Statistical analysis

Descriptive statistics were used wherever feasible. The two groups were compared using the Student t test. A value of p < 0.05 was taken as significant.

Results

During the 6 month study period, it was observed that the work output and performance was better in the subgroups (both doctors and nursing staff) where the electronic and technology were used by 75% (15/20) compared to those using the conventional method. Also, the availability of the doctors or nurses in their off duty hours were capable of providing services when they are needed was also more among those using duty mobiles 90% (18/20). It reduced the cost of care and improved the workflow among CPOE users by 25% compared with the control group who used the traditional paper orders. An example of its benefit to work flow improvement is the 20-fold reduction in the delay from writing admission orders to the execution of those orders: from an average of six hours to 30 minutes. Not surprisingly, physicians liked it too. The details of the experience by the two groups of health care workers (doctors and nurses) regarding the different methods used were shown in Table 2.

  Conventional CPOE* PCISs** EHR# CPBMIs^
Doctors 45%(9/20) 90%(18/20) 80%(16/20) 50%(10/20) 85%(17/20)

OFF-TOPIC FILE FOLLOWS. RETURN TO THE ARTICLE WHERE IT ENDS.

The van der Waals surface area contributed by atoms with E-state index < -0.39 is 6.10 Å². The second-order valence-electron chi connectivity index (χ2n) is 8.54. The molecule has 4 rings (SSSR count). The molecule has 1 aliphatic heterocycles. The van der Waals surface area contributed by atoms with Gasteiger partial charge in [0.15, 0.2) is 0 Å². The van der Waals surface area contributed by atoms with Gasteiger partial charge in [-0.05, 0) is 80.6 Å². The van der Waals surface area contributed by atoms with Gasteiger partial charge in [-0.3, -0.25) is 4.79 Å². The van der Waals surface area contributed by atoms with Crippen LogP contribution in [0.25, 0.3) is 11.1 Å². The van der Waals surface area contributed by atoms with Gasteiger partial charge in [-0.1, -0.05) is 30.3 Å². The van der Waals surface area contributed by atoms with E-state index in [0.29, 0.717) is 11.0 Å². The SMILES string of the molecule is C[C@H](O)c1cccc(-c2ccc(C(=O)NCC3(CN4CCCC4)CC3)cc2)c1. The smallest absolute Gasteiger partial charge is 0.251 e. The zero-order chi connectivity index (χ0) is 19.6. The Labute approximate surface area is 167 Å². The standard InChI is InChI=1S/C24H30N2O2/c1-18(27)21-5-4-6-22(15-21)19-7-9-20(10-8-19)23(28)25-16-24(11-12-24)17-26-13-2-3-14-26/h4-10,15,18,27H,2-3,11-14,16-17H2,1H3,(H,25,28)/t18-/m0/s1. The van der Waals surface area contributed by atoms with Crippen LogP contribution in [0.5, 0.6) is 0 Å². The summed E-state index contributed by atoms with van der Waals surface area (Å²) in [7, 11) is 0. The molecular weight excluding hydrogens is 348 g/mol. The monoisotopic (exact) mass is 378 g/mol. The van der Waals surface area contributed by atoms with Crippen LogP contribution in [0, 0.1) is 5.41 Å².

Nurses 50% (10/20) 95% (19/20) 90%(18/20) 70%(17/20) 70%(14/20)
*CPOE = Computerized Physician Order Entry, **PCISs = Patient Clinical Information Systems, #EHR = Electronic Health Records, ^CPBMIs = Cellular Phone Based-Medical Informatics

Table 2: Details of the easy usability or good experience by the two groups of health care workers (doctors and nurses) regarding the different methods used.

A very important finding was that the health care personals (doctors and nurses) were able to check and reach the patients through mobile phones especially in those patients who stay out-station. They were able to call them and follow-up such patients even when they missed their check up and check their condition and their treatment advice. This was included as part of routine post-discharge patient follows up and for surveillance and found to be very useful especially in case of late infections developing after discharge. A total of 85% (17/20) doctors and 70% (14/20) nurses gave positive response regarding the easy access and better health dispensing to the patients through CBPMIs.